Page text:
Advances in Medical Imagery

Advances in Medical Imagery

The Magic School Bus is great in theory. But climbing aboard a big yellow school bus, shrinking down the cellular scale and invading the body and its systems has yet to be accomplished by science. Some of you might feel disappointment when it comes to the lack of the minuscule vehicle, but the goal of exploring the human body may still be possible. X-rays and scans have been used to gauge extent of trauma, locate malfunctioning organs and diseased tissue. But recent developments and creative techniques have been recently introduced into the medical world. Medical technology is now able to give a clearer and more valuable picture of tissue, blood and bone than ever before.

For years, X-rays have been given scientists black and white photos of fractures and other bone abnormalities. Recently, improvements in the images produced by x-rays have made it possible for physicians to interpret more and more information. Digital detectors can provide a picture of soft tissue as well as the bone matter it surrounds. Neck trauma, for example, often involves soft tissue damage as well. The new technology can locate anything that may be obstructing the patient’s airway as well as any bone damage.

Computed Tomography, or CT-Scans, is helpful because they produced and accurate picture quickly and effectively. When paired with another form of medical imaging equipment, CT-scans take diagnostics to the next level. When CT-Scans are pair with volume-rendering programs, a picture of the heart and its blood vessels can show any abnormalities before any incision is made. Surgeons can determine possible complications if an artery or valve appear to be abnormal.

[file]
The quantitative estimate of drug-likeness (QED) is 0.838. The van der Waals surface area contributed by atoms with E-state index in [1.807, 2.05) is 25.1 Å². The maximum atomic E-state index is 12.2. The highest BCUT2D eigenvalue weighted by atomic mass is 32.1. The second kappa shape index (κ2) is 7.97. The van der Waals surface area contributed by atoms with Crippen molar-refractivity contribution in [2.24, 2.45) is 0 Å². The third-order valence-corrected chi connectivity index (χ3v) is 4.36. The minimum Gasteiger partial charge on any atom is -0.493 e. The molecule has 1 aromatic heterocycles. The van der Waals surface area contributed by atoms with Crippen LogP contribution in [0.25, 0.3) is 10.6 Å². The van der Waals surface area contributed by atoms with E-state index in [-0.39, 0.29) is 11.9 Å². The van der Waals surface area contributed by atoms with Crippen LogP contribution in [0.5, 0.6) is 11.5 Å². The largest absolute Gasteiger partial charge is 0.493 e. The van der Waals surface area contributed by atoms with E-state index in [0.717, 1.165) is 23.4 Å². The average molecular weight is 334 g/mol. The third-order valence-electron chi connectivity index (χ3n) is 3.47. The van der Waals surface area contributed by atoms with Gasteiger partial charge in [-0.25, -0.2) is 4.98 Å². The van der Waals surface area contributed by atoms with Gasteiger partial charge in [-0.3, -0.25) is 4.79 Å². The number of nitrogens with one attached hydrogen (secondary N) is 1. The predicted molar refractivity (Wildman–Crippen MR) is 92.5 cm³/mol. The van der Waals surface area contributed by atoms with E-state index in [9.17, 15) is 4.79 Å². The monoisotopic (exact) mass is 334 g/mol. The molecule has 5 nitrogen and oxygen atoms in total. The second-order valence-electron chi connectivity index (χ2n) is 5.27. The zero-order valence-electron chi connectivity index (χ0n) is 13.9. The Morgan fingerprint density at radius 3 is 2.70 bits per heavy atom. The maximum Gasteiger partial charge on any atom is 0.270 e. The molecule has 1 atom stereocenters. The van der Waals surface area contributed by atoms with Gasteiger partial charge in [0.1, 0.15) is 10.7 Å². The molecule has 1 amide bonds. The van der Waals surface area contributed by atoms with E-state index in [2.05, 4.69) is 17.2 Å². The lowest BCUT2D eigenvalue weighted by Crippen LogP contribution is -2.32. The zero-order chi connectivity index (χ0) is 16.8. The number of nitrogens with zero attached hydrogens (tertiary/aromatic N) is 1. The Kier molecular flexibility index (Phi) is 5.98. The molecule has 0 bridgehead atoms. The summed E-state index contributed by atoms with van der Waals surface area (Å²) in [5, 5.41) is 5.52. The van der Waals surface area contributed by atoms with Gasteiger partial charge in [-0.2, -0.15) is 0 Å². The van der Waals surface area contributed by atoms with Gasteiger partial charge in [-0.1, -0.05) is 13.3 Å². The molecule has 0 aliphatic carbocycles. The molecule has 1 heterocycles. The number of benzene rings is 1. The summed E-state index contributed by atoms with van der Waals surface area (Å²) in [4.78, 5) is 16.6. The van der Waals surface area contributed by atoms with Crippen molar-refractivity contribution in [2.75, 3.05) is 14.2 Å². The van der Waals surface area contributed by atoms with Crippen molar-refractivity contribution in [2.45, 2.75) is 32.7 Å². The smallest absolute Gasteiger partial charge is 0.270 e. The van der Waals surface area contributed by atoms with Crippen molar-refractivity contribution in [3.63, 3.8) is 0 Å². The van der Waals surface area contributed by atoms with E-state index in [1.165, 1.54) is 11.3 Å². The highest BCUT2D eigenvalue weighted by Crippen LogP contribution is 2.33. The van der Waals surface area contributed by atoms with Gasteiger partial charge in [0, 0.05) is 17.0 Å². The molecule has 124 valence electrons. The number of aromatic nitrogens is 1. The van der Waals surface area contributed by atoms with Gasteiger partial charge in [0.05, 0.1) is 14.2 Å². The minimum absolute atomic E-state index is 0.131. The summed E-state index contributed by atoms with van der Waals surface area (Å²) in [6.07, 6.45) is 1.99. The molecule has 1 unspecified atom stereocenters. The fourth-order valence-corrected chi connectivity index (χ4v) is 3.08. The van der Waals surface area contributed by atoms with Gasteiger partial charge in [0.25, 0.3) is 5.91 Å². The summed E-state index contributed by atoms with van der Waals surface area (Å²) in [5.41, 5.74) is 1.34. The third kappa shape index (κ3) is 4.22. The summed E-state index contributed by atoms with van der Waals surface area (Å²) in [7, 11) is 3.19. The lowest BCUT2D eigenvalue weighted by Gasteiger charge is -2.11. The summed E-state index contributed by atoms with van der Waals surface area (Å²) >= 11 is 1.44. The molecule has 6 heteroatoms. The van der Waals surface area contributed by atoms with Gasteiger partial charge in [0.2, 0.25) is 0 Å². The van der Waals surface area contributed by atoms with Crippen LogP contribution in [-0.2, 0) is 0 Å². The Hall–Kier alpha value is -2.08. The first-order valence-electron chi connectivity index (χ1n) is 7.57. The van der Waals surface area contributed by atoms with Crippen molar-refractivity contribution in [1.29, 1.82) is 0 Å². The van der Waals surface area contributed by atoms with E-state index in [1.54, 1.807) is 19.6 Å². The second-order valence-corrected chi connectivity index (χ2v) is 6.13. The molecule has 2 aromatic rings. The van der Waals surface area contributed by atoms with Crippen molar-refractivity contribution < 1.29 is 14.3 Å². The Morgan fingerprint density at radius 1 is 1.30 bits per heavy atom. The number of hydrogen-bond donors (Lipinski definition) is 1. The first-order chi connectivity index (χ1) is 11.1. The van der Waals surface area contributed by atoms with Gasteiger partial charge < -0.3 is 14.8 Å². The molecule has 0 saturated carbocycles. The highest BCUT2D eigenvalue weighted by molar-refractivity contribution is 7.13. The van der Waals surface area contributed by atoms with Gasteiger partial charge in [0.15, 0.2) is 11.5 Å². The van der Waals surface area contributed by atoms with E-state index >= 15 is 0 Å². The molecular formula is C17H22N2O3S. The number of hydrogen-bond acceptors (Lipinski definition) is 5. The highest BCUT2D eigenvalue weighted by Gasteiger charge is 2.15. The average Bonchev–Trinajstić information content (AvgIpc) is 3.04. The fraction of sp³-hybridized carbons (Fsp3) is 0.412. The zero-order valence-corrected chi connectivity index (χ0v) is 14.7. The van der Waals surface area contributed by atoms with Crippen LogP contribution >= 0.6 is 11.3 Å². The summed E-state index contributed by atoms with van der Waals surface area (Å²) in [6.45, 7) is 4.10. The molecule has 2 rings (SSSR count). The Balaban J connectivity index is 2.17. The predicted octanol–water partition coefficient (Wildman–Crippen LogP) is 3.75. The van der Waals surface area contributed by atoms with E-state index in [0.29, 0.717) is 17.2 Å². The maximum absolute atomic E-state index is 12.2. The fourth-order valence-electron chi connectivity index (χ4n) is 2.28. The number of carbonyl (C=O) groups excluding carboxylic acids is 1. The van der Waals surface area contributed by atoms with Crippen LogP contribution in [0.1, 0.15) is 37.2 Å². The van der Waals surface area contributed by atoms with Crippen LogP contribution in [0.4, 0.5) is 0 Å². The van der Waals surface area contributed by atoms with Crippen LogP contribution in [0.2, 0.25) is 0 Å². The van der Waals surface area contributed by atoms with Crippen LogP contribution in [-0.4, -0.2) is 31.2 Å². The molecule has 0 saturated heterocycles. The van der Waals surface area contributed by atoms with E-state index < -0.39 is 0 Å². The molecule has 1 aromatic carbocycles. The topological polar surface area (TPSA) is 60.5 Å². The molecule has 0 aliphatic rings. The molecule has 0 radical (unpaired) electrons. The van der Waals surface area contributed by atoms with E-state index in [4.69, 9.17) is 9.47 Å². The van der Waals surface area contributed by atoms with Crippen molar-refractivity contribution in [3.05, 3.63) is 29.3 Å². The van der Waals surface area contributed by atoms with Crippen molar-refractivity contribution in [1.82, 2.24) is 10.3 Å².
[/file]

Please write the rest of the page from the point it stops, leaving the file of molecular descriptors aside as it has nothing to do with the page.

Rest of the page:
Advances have been seen even on the cellular level. Most imagery equipment gives information and pictures regarding anatomical structure. Positron Emission Tomography takes this a step further by showing us the activity of the cells of this organs and tissue. If there is no apparent damage or structural problem, using PET allows us to see what may be going wrong inside the body. What’s more, this can be accomplished without surgery or before symptoms worsen.

PET scans involve injections of radioactive inks called tracers. Depending upon which type of cell a physician in interested in, different tracers can be used accordingly. If cancer is suspected, an oncologist would use a radioactive glucose tracer. Cancer cells rapidly divide and multiply, thereby needing and using a lot more energy. Cancerous cells would use the tracer more than the healthy cells.

Once the tracer is injected, any diseased cells would appear to glow on screen. Single PET scans will create a two-dimensional image. However, combining multiple shots of the same person allows scientists to create a 3-D model of their patient. This new program will help with cancer treatment and research as well as cardiology and neurology.

Advances in medical equipment and software continue to prove invaluable. Doctors and researchers are able to literally paint pictures of their patients and subjects body and health. It might not be fun as following the journey of a white blood cell in the Magic School Bus, but one can still dream.

Brent McNutt enjoys talking about cheap scrubs and landau pants and networking with healthcare professionals online.

Find More Medical Articles